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Saudi woman activist Israa al-Ghomgham spared death penalty: Rights groups

Amnesty calls news a 'relief,' but warns that she still faces a 'ludicrous prison sentence'
The only available photo shows Ghomgham as a child, along with five other Saudis facing the death penalty (Twitter)

Saudi human rights activist Israa al-Ghomgham will not face the death penalty as feared, according to rights groups. 

Imprisoned since 2015 over her campaigning on behalf of Saudi Arabia's Shia minority, rights groups have warned that Ghomgham could become one of the first Saudi women to be beheaded. 

However, rights groups on Friday said she would no longer be facing the death penalty. There has been no official comment from the Saudi authorities.

The European Saudi Organisation for Human Rights said that, according to the Saudi prosecution, the recommendation of a death penalty had been replaced with imprisonment. 

"The replacement of the death penalty with a 'lighter charge' is not justice," the group said in a statement.  

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"It is a continuation of the violations that she has already been subjected to, especially when taking into consideration that her charges are related to her peaceful activism and freedom of expression."

The group also said there were  "serious questions" about the fates of four others being tried together with Ghomgham, who were still facing the death penalty. 

"While the main reason for this change is expected to be due to pressure on the Saudi government, the fate of 58 detainees facing death sentences at various levels of litigation remains unknown, although most of them face charges that do not meet the criteria of the 'most serious of crimes' and have been sentenced following unfair trials."

According to the group, Saudi Arabia has carried out 22 executions in 2019. 

Amnesty International hailed the news as a "relief".

"News that Saudi Arabia’s authorities have dropped their outrageous call for Israa al-Ghomgham to be executed comes as a huge relief," said Amnesty's Middle East campaign head Samah Hadid.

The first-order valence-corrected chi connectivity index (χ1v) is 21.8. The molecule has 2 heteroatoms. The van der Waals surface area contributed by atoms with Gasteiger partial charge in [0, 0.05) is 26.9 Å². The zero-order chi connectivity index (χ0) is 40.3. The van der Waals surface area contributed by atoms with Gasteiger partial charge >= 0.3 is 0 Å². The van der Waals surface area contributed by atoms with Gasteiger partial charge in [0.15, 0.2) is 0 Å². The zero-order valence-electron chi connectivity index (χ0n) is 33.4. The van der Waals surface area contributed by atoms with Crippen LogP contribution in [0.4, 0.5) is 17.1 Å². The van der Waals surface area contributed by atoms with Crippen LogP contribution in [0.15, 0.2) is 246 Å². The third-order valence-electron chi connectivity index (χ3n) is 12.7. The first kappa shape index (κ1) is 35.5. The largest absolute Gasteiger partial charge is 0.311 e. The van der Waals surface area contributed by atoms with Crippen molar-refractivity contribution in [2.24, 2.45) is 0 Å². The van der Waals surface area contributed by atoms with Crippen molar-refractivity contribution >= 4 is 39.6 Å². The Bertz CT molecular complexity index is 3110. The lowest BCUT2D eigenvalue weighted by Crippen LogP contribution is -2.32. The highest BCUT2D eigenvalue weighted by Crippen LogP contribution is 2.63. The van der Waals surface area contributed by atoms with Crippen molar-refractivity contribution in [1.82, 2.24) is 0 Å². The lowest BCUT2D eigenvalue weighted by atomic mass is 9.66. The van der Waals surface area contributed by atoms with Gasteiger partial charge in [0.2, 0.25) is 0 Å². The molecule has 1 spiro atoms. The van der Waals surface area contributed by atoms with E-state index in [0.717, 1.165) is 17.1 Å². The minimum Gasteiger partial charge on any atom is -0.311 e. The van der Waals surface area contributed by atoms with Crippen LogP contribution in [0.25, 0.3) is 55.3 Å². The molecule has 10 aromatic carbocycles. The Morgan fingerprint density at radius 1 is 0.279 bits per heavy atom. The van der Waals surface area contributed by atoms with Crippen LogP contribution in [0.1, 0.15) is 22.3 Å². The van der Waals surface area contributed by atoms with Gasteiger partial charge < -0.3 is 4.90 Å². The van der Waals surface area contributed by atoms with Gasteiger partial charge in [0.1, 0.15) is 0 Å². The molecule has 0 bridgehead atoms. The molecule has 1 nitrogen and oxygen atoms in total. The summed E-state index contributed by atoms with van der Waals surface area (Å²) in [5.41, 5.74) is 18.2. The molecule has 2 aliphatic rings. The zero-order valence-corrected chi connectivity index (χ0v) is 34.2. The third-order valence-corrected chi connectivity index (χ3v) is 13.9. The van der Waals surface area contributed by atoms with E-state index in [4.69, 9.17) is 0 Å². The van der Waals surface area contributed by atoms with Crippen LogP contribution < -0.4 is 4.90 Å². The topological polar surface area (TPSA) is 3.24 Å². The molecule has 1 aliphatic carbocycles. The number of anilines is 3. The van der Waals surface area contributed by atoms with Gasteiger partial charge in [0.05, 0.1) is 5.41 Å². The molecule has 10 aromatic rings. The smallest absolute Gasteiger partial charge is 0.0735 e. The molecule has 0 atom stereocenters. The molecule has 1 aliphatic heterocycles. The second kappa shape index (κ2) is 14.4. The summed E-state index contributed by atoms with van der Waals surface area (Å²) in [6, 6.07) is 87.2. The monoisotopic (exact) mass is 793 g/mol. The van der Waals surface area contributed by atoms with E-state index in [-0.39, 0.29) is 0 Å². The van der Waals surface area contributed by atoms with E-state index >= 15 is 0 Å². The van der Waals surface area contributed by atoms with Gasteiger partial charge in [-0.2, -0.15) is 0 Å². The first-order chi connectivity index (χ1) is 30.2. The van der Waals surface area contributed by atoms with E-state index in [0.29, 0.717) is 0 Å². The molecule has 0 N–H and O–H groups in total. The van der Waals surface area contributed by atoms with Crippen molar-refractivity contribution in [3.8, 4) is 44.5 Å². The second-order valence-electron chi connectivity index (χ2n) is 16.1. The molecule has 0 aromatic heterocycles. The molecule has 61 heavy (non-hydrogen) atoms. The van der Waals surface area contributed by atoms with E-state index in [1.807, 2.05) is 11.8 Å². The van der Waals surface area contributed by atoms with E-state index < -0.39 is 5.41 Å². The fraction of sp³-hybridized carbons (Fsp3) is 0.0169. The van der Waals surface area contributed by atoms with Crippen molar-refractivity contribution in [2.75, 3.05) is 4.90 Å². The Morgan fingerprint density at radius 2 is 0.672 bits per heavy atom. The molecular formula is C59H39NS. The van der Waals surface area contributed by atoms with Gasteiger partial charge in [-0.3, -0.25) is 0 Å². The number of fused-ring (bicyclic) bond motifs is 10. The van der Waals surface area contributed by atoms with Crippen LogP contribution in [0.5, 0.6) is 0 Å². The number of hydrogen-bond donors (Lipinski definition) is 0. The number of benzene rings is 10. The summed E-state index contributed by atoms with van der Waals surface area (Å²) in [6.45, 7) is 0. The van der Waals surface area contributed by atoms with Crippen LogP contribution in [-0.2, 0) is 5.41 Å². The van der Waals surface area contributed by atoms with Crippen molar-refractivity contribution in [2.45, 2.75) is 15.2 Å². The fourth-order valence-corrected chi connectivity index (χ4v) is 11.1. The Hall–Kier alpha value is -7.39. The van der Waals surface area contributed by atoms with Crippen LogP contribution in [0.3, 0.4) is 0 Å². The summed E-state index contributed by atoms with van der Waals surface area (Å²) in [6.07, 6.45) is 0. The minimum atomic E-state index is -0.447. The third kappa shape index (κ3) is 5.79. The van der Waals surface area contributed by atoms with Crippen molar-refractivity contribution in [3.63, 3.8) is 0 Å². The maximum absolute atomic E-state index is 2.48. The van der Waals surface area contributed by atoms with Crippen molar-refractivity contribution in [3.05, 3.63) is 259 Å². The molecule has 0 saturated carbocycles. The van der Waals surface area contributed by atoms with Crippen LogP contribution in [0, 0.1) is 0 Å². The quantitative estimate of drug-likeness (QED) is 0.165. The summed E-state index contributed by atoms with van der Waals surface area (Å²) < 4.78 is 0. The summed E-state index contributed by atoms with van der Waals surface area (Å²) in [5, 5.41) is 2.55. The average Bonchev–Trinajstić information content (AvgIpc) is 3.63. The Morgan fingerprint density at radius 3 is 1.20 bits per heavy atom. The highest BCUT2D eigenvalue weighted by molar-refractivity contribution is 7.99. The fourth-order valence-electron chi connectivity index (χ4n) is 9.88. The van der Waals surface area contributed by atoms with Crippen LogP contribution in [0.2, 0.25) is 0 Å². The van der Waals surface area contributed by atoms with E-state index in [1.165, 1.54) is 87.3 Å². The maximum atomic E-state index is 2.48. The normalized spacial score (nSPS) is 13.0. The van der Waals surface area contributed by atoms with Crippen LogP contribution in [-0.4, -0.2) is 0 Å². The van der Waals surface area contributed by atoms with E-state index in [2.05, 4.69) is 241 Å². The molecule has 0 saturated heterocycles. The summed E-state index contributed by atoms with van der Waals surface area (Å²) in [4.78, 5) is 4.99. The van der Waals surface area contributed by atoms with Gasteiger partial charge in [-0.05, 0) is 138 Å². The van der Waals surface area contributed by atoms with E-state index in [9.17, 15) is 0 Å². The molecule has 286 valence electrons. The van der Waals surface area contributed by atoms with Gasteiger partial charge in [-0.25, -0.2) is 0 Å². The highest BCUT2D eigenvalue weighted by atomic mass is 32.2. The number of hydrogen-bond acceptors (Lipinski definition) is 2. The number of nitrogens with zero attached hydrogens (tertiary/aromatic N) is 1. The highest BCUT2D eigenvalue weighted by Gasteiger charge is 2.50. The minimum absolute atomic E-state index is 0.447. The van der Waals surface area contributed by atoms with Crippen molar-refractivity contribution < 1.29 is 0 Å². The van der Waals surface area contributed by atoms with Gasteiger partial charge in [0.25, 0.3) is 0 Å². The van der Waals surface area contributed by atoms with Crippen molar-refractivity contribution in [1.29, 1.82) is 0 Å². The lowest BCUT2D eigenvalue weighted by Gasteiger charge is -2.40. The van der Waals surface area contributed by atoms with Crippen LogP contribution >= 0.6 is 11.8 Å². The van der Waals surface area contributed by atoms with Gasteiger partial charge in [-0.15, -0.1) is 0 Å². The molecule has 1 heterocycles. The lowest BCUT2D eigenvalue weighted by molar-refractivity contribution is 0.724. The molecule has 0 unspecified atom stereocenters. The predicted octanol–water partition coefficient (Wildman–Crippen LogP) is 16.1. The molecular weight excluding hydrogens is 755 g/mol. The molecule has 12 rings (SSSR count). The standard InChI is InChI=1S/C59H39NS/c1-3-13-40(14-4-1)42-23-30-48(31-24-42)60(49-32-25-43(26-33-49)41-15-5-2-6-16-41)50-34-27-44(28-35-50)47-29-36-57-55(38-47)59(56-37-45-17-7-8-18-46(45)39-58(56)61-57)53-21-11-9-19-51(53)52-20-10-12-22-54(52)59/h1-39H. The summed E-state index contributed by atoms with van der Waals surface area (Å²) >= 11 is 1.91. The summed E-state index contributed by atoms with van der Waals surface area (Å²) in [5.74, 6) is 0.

However, Hadid added, "she is still facing a ludicrous prison sentence simply for participating in peaceful demonstrations".

While Saudi Crown Prince Mohammad bin Salman has projected himself as a reformer, lifting a long-standing ban on female drivers, opening cinemas for the first time and attempting to ween the kingdom off its reliance on oil, the changes have come with a severe clamping down on critical voices.

'News that Saudi Arabia’s authorities have dropped their outrageous call for Israa al-Ghomgham to be executed comes as a huge relief'

- Samah Hadid, Amnesty

Hundreds of executives, former government officials, religious leaders and activists, including the women who first pushed for the driving ban to be lifted, have been imprisoned. 

While the arrests of the businessmen and former officials, originally held at Riyadh's Ritz-Carlton hotel, were portrayed as an anti-corruption drive, critics say the detentions all serve to snuff out voices critical of the young crown prince.

Women activists detained by the Saudi authorities have reportedly been tortured and faced sexual abuse.

Ghomgham is believed to have been targeted as a result of her leading role in the anti-government protests that have erupted in the Qatif region since 2011, demanding an end to discrimination against the Shia minority in the country and the release of political prisoners.

Muslims belonging to the Shia sect, who make up nearly 10 percent of the population, have historically suffered marginalisation in the Sunni-majority Gulf kingdom. 

The targeting of the Shia community in Saudi Arabia has escalated in recent years, with a surge in death sentences primarily targeting Shia political activists. The majority of political prisoners currently on death row are Shia, while most of the executions carried out in 2018 targeted Shia activists, according to rights groups.

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